Towngas to freeze tariff; prices may dip
Amy Nip, Peggy Sito and Clifford Lo
Towngas will freeze its basic gas tariff this year - and prices could even dip, depending on the state of the international oil market, the company announced yesterday.
But the announcement by the cooking and heating gas supplier came as little consolation to thousands of residents and businesses in Tai Po, who were without a gas supply for a second day yesterday due to a ruptured pipeline.
The freeze in the basic tariff does not necessarily mean prices will remain the same. Gas bills also include a fuel cost variation charge, which could yet go down if the international oil market continues to dip.
Brent crude prices touched their lowest level in 16 months on Monday, but a company spokeswoman said the market for the commodity was unpredictable. Oil prices are important because one of the components of Towngas is naphtha, produced by the distillation of petroleum.
Since 2006, cheaper natural gas has also formed part of the Towngas mix. 'Operating costs have been cut since we [began to use] natural gas in 2006,' the utility's managing director, Alfred Chan Wing-kin, said yesterday. He said the lower cost of the natural gas meant the company could keep the tariff down.
But cost was the last thing on the minds of 10,000 business and residential customers in Tai Po, the last of whom were due to be reconnected last night after being without a supply since 6.45am on Monday.
By 9pm yesterday, supplies had been restored to 9,000 homes, as well as restaurants in Elegance Garden, Uptown Plaza and Wan Tau Tong Estate, along with the laundry at the latter. Less than 1,000 homes that were still out of gas would be reconnected before lunchtime today, the gas firm said.
The disruption left some residents of the 14 private and public housing estates scratching their heads about what to do without hot water or fuel for cooking.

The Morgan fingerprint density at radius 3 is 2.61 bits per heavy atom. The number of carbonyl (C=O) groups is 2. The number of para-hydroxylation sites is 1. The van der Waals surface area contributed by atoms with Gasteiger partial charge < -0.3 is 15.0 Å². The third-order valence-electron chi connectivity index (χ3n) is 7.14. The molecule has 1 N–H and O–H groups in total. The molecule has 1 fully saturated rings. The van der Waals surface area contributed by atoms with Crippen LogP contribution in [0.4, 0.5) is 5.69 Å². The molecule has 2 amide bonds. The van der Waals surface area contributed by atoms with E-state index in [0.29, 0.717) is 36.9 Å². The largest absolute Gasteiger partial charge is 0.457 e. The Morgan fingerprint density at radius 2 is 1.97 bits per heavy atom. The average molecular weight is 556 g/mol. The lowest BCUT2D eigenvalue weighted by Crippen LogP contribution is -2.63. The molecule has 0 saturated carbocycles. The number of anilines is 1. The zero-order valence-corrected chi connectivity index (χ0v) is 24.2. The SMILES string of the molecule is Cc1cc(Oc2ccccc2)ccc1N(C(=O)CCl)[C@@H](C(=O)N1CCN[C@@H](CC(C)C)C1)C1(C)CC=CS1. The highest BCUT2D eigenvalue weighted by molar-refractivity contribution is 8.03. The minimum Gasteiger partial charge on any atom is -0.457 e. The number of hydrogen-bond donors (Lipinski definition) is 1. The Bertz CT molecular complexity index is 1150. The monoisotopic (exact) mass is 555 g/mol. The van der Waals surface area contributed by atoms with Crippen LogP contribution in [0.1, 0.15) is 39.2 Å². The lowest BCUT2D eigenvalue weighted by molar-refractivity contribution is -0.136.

Some families reported using electric rice cookers to boil water to bathe with, while others used the same equipment to prepare meals.
Raymond Cheung Man-keung, of the Park Lane Seafood Restaurant, said the business had suffered losses of HK$160,000 during the two days of disruption. Fewer customers turned up for breakfast yesterday and its food selection was limited.
Although Towngas offered the restaurant a supply of liquefied petroleum gas cylinders, Cheung said using such a supply would not offer enough power to cook fried dishes.
James Kwan Yuk-choi, chief operating officer of Towngas, said it was too early to say whether customers affected by the disruption in Tai Po would be offered compensation. The problems started when a water main burst, denting the pipeline.
Lee Shau-kee, chairman of Towngas' parent company Henderson Land Development, defended the gas supplier's reputation yesterday.
'Ten years ago, accidents involving Towngas happened quite often. There were fires and people were injured, but it is no longer the case recently. We have spent a lot on safety measures and cost is not a concern,' he said.
Towngas last increased its basic gas tariff in April 2010, when it lifted the price per unit by 0.6 HK cents. Depending on monthly consumption, users pay between 20.95 HK cents and 21.90 cents per unit. It was only the second tariff increase in 10 years.
A spokesman for the Electrical and Mechanical Services Department said Towngas should file a report on the incident as soon as possible.